As for the car, it is the best BEV currently available and it is a sunk cost. I bought it when we did not know EAP/FSD timeline was different than announced. Selling the car would now simply mean taking a loss on both utility and value on the BEV part.

    I guess selling it would make sense if I expected a sudden company failure, but that has never been my point (although theoretically anything is possible — it is a theoretical risk I’ve chosen to live with).

    My skepticism revolves around Tesla’s ability to deliver on their FSD announcements. Now, if Tesla allowed me to sell the FSD option back to them at the price it was bought plus sufficient interest, that might be something to consider.

    But then again, it is a sunk cost that may bring me something down the road or it may not... why take a loss now? Any loss taken is already in the books and that won’t change.
     
  10. Daniel in SD

    Daniel in SD Active Member

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    One big difference between FSD and Tesla's other achievements is that there are huge number of companies investing crazy amounts of money into developing autonomous vehicles. All of Tesla's other achievements have been commercialization of things that already existed.
    If there were already level 5 robotaxis in the same way there were already electric cars and VTVL rockets then I would give Tesla a much higher chance of success.
    The Model 3 is the only car in its class (<$60k electric sport sedan) and is a great car. Reliability is suspect but if it turns out to be a lemon I can afford to take the loss.
     
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  11. electronblue

    electronblue Active Member

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    @NHK X For what it is worth, I did forgo buying a planned Model 3 as a second car though. It is one thing to keep what you already have and what you already paid for, than to buy more.
     
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  12. NHK X

    NHK X Member

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    true, thanks for sharing. That helps me understand. Maybe I’m the silly one for purchasing FSD more recently despite recent events but again time will tell.

    Well at least if you believe HW3 retrofits will occur, at least it’s one way to keep your car viable with new features as long as possible.
     
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  13. electronblue

    electronblue Active Member

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    @NHK X Indeed, if anything I find myself more reluctant to swap the car because of FSD.

    I paid for it and Tesla is yet to deliver anything for it. Swapping the car now would mean losing that ”investment” entirely. I am reluctant to do that. Maybe I’m going to keep the car forever. :D
     
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  14. NHK X

    NHK X Member

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    Puhaha. Similar plan, going to drive both cars into the ground and leave them for my kids to drive (they are 1 and 2.5 years old). :)
     
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  15. electronblue

    electronblue Active Member

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    :)

    Someone recently asked why feel bad about FSD and all this — I think it was @diplomat33 — but this may be hard to understand: I don’t feel bad about the FSD situation anymore. It is a purchase decision made long ago, it does not bother me and diminish the cars usability etc at all. Sure, we were fooled and I would have preferred not to have been, but any emotion related to that is long gone.

    But it has given me certain sense of purpose to be frank about it — and I feel very good about that, quite the opposite of feeling bad. If I can help someone else avoid the same mistake, my mistake will not have been completely wasted. If accountability from the community helps Tesla be more open and deliver better on their promises in the future, again all the better.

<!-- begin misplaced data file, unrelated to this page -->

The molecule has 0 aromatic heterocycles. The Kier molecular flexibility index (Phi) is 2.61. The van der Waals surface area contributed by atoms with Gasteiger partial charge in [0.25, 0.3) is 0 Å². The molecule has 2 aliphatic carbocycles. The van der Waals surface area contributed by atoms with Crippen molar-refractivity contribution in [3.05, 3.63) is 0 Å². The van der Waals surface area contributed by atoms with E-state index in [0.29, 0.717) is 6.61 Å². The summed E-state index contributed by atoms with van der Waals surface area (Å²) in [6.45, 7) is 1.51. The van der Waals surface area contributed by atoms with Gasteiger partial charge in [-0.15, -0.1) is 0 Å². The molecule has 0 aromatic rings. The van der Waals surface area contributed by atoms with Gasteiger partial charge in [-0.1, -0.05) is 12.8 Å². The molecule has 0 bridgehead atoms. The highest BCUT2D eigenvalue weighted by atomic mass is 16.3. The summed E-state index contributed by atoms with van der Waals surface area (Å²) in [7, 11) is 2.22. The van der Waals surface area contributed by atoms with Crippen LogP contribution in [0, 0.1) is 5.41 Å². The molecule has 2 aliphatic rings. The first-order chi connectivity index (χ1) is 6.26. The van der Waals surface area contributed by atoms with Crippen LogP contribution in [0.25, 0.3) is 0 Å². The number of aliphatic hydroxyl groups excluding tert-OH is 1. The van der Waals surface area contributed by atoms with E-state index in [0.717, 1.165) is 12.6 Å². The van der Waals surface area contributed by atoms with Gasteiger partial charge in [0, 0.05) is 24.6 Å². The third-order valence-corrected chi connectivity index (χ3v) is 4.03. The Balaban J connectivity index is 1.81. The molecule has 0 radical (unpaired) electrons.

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  16. tomc603

    tomc603 Member

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    Ah, you must not have heard. The problem is actually Texas and the state auto dealers association lobbying the state to keep Tesla out. Texas is pro-business as long as it's the business already in Texas. :D

    I know you aren't making this argument flippantly, but I absolutely hate this response. It's given so many times by so many people, and it's completely played out. Why would I keep my Tesla? Because the car is a good car. Tesla as an energy / vehicle company is a great idea. Tying to do that, while also trying to make research breakthroughs on autonomous driving systems is not a great idea.

    What I'd love to see Tesla do is to iterate on image recognition systems, methodically, over time. Make steady progress, add safety systems nobody else is offering, and continually improve the vehicle without trying to make headlines and turn the ignorant public into test subjects. Simply detecting a driver running a red light or stop sign could have a massive positive impact on occupant safety. That's not a feature that's completely out of their grasp. But go-to-sleep-and-wake-at-your-destination autonomous driving? Simply put, there's no evidence that problem will be solved in a decade or even this century. We've been at it since the 1950s, and we've made poor progress so far.

    Be careful giving out stock advice. Even if Tesla is successful, the global economy is fickle and you're asking for trouble investing in individual stocks. This is real f**kin life. Protect yo' godamn neck. Aight!

    Step to the Wu. Wu-Tang Financial.
     
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  17. diplomat33

    diplomat33 Active Member

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    FSD work has not been going on since the 50's. Google started their self-driving car project in 2009.

    True autonomous driving will be here sooner than decades or century. This is Renault's L4 prototype now:

     
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  18. Daniel in SD

    Daniel in SD Active Member

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  19. diplomat33

    diplomat33 Active Member

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    Yes, engineers in the 50's envisioned the possibility of driverless cars someday, but it was never actually developed in any meaningful way. The brochure even says it will be "far far in the future". Plus, it was not what we would consider true autonomous driving. The car is not doing the driving, it is simply following a guide on specially constructed highways. That's very different from what autonomous driving projects are today.

     
  20. Daniel in SD

    Daniel in SD Active Member

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    Thanks, I got a kick out of that. The point is that people have been working on autonomous vehicles for a very long time, it's not a new idea. Personally, I think narrowing the scope to highways is a great idea.
    Screen Shot 2019-09-08 at 5.38.42 PM.png
    :rolleyes: